Readers — This just in! A lovely story. Be of good cheer — it’s happening! — Lenore
Dear Free-Range Kids: This happened to me the other day. I was talking to a co-worker about how, as a child, my parents would send me to spend my summers with family in America… alone. I was an “UM” (Unaccompanied Minor) on the flights, which meant that a steward(ess) would meet me at the gate, take me to the plane, and plunk me down on my seat. When the plane landed, s/he would get me and walk me to my parents. While I was technically unattended during the 8 hours or so of the flight, it’s not like I could go very far!
Well, my co-worker was mind-boggled. “I won’t even let my daughter walk to the corner shop by herself!” I asked him why not. He gave the usual waffling of, Â “Well, you never know what could happen.” He talked about a couple cases of children who have been abducted. His examples were all from over a decade ago. So I told him about how the media works, how these things are so shocking that they are drilled into our consciousness because everyone talks about them, but that in actual fact they are very rare.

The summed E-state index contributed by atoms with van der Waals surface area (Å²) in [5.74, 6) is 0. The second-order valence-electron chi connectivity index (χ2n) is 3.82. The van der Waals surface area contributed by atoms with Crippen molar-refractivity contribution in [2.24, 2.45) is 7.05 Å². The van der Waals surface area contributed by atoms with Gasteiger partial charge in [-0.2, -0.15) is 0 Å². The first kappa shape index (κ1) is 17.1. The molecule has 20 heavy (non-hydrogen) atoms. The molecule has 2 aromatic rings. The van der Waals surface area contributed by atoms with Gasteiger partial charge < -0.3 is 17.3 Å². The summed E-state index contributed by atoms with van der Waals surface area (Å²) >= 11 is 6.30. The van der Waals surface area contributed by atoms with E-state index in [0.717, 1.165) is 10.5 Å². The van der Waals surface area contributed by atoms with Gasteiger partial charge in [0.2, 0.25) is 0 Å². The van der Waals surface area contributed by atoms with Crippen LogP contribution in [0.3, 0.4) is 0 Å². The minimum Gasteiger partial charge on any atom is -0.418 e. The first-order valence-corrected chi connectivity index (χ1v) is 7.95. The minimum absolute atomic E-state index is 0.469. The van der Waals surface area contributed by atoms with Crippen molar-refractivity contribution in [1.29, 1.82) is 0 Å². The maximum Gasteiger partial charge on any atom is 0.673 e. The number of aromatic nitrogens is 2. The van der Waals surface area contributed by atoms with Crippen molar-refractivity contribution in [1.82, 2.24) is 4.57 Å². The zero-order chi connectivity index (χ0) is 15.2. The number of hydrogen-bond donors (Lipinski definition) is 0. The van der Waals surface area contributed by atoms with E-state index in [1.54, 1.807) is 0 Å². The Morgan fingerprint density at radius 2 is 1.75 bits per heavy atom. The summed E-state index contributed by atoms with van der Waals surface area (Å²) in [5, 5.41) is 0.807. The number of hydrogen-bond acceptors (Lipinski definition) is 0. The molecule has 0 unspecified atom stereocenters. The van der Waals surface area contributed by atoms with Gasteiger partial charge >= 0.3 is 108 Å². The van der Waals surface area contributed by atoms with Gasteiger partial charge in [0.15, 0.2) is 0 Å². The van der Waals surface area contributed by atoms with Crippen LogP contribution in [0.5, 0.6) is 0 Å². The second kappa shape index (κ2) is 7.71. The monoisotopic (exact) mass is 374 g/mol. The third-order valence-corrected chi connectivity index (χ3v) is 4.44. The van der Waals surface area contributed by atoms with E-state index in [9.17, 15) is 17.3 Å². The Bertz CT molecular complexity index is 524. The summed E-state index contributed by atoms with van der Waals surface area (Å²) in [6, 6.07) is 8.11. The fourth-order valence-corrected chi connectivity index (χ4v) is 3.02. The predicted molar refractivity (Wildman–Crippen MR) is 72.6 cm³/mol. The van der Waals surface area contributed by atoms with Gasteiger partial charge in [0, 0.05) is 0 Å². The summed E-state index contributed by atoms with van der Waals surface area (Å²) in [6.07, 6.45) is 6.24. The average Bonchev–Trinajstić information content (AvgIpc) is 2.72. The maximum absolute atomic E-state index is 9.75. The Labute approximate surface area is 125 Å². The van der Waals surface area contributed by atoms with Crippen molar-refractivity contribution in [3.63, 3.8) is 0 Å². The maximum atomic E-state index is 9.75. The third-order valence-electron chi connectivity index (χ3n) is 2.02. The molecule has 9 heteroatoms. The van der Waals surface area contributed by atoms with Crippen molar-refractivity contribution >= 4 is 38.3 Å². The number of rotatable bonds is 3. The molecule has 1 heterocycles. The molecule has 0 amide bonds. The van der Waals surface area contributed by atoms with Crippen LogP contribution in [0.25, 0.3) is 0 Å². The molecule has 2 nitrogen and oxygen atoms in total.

“But what if it happens to MY daughter? That something is rare is poor comfort for a grieving parent.” So I told him about confidence, about how letting kids take care of themselves a bit and do ‘grown-up things’ like walking to the corner shop prepares them far better for dealing with possible nasty situations. After all, I said, you don’t want to dump a sheltered girl at college!
He seemed unconvinced. He was stuck on the “what if.” But the great news is that a couple weeks later, he came into work beaming with pride and told us all about how he was running short on time that morning and desperately needed something from the corner store. So he gave his daughter money and let her go ahead while he finished getting ready. She bought what he needed (candy canes, as it so happens) and waited for him outside. When he finished getting ready, he drove by the corner store, picked her up, and off they went.
All he talked about for the next week or so was how grown-up his daughter was, and how proud of herself she was for accomplishing her little errand.Â Finally, a happy ending!